Precision agriculture (PA) is a farming management concept based on observing, measuring and responding to inter and intra-field variability in potatoes and other crops. It allows managing both farm and environmental/societal targets. What is the effect of ‘sticks’, ‘carrots’ and ‘elephants’ in adoption of PA and transition to more sustainable farming?
Calendar farming could become ‘the term of the year’ in Dutch agriculture, but not in a positive sense. Farmers face more and more limitations in farm management practices linked to dates on the calendar. The latest one, coming from the 7th Nitrate Action Program, is the obligation to have your ware potatoes harvested in some important growing areas before October 1 of the respective year, starting 2023. This is to prevent leaching of nutrients in winter months. For the Dutch farmers association LTO, this was the straw that breaks the camel’s back and a reason to submit a petition to the parliament to ask for policy regulations that are feasible at farm level. In addition, they showed parliament members that they are faced with so many limitations that running a farm is hardly possible anymore: it takes out all craftmanship. Trust in craftmanship is to be returned.
If the weather gods play with it even before the ink of the regulation was dry, 2023 started with extreme weather. North West Europe, a key cropping area for ware potatoes, got a very wet start. There was so much rain for months that the 2023 potato planting season only started end of May, at least this was the situation for many farms in The Netherlands. This late planting combined with a deadline for early harvest in September will lead to substantial lower yields. And we still have to wait if the weather gods allow harvest in September. This policy will not lead to resource use efficiency. And not meeting the deadline, will give the farmer a penalty on nitrogen use in the next year’s crop. Will this ‘stick’ work?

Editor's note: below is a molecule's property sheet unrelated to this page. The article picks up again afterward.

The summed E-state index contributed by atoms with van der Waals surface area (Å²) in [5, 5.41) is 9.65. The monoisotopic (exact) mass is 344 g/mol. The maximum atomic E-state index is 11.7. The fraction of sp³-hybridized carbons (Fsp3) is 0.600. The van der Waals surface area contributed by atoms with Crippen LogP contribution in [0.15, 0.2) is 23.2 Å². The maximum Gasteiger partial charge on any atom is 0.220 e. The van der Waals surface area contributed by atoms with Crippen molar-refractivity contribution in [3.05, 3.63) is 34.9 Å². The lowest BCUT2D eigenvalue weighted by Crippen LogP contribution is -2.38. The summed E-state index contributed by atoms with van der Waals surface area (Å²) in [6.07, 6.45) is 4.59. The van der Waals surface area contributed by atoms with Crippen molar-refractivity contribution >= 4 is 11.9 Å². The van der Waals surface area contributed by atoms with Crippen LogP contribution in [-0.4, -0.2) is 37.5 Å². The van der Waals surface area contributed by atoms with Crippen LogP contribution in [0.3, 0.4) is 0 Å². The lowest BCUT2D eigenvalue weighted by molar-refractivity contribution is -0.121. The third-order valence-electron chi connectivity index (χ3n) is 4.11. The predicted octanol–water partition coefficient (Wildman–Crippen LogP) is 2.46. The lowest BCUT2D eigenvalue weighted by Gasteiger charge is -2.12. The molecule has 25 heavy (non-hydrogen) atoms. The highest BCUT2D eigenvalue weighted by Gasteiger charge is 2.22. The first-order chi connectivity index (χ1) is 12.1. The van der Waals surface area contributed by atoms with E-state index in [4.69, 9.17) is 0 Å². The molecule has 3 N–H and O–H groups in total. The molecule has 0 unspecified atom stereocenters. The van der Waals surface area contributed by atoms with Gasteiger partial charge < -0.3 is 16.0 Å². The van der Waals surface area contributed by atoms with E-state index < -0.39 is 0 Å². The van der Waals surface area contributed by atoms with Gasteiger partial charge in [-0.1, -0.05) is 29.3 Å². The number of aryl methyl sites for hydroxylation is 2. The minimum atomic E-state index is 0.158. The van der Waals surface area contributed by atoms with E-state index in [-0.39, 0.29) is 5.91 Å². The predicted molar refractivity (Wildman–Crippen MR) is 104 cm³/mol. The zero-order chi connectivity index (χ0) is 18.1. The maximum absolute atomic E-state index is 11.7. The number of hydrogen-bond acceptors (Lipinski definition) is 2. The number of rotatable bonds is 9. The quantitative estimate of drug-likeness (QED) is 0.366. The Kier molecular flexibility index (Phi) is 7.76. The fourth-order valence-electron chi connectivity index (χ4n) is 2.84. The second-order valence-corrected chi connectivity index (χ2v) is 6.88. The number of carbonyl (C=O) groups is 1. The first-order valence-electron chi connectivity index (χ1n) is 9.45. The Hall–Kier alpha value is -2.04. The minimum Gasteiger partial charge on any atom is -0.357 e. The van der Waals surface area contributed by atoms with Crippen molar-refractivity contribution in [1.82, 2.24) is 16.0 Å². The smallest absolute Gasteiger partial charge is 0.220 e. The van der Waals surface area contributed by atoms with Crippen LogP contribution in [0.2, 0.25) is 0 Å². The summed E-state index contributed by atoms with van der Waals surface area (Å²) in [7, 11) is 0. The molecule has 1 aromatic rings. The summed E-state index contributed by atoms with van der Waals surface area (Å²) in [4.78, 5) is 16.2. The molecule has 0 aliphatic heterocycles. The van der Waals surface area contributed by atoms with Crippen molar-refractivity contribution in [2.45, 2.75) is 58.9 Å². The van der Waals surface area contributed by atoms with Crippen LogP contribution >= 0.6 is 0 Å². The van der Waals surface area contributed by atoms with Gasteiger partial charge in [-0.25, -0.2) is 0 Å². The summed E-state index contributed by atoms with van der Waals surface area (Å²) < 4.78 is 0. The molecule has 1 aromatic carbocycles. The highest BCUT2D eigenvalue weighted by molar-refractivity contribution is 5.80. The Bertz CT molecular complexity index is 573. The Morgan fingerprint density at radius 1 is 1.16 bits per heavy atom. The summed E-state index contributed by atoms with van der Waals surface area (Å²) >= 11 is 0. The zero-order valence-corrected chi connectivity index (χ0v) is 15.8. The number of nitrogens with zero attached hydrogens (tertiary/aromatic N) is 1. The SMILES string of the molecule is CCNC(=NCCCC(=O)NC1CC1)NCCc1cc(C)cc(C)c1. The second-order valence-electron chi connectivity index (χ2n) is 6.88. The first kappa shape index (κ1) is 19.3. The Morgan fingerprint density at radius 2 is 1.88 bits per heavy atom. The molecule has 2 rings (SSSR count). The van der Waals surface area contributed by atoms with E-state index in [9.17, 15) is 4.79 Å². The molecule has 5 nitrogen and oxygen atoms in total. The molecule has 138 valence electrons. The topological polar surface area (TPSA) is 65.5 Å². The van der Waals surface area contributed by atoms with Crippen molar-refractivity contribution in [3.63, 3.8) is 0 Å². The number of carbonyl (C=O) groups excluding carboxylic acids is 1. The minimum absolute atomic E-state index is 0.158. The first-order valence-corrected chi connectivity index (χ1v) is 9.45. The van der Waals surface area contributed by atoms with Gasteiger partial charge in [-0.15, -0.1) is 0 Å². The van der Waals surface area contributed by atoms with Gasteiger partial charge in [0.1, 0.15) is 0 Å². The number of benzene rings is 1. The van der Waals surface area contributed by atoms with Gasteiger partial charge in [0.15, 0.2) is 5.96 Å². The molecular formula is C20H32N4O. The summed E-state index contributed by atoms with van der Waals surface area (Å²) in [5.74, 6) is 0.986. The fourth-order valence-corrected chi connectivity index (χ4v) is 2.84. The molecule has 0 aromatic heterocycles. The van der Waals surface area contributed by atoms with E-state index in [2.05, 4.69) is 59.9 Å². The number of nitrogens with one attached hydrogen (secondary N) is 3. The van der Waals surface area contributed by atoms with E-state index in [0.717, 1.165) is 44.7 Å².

Farmers ask in the aforementioned petition for management targets, instead of management limitation. These targets can be formulated as stimulating ‘carrots’. Farmers prefer rules that give clear, science based targets to meet, and space for applying craftmanship and good farming practices that give, on one hand resource use efficiency, and on the other hand environmental and societal benefits. Another ‘carrot’ is near. Regulation to add precision farming applications to the 2024 list of eco-activities farmers can choose from is being made. Farmers can then receive subsidy for these applications in the frame of the National Strategic Plan (NSP) and EU Common Agricultural Policy (CAP). Farmers that invest in know-how and technology to meet targets and produce more sustainable, are reworded in this way.
In this NSP/CAP policy, showing compliance with good practices is a must. Farmers have to have control on data that is generated on their farms, e.g. collect, store and share as-applied maps. The Dutch Branche organisation Arable farming published here action plan on improving the data space of farmers. The organisation has made a roadmap plan with the Ministry of Agriculture, the Dutch paying agency (RVO) and WUR to arrive in a few years’ time in a situation that farmers can manage and control data generated on their farms. This will make that they have data to optimize farming and showing compliance of application of good practices.
I hope for more ‘carrots’ to make farming more sustainable, so to keep farmers positive in the desired transition process. A very recent decision by a Dutch lawyer to – for now – forbid a farmer to use pesticides anymore starting early June 2023 in Lily crops, however, does not make me positive on farmer’s attitude in putting effort in becoming ‘science based’ sustainable. The summary judgement (kort geding is the Dutch legal terms for the decision) by this judge was based on reasoning that safety of the pesticides for neighbours could not be not evaluated, and a provisional ban is in place. This could become a case law for any pesticide use by farmers, the next ‘elephant’ in the room. ●
Dr. Ir. Corné Kempenaar
Wageningen University & Research, and Aeres University of Applied Sciences
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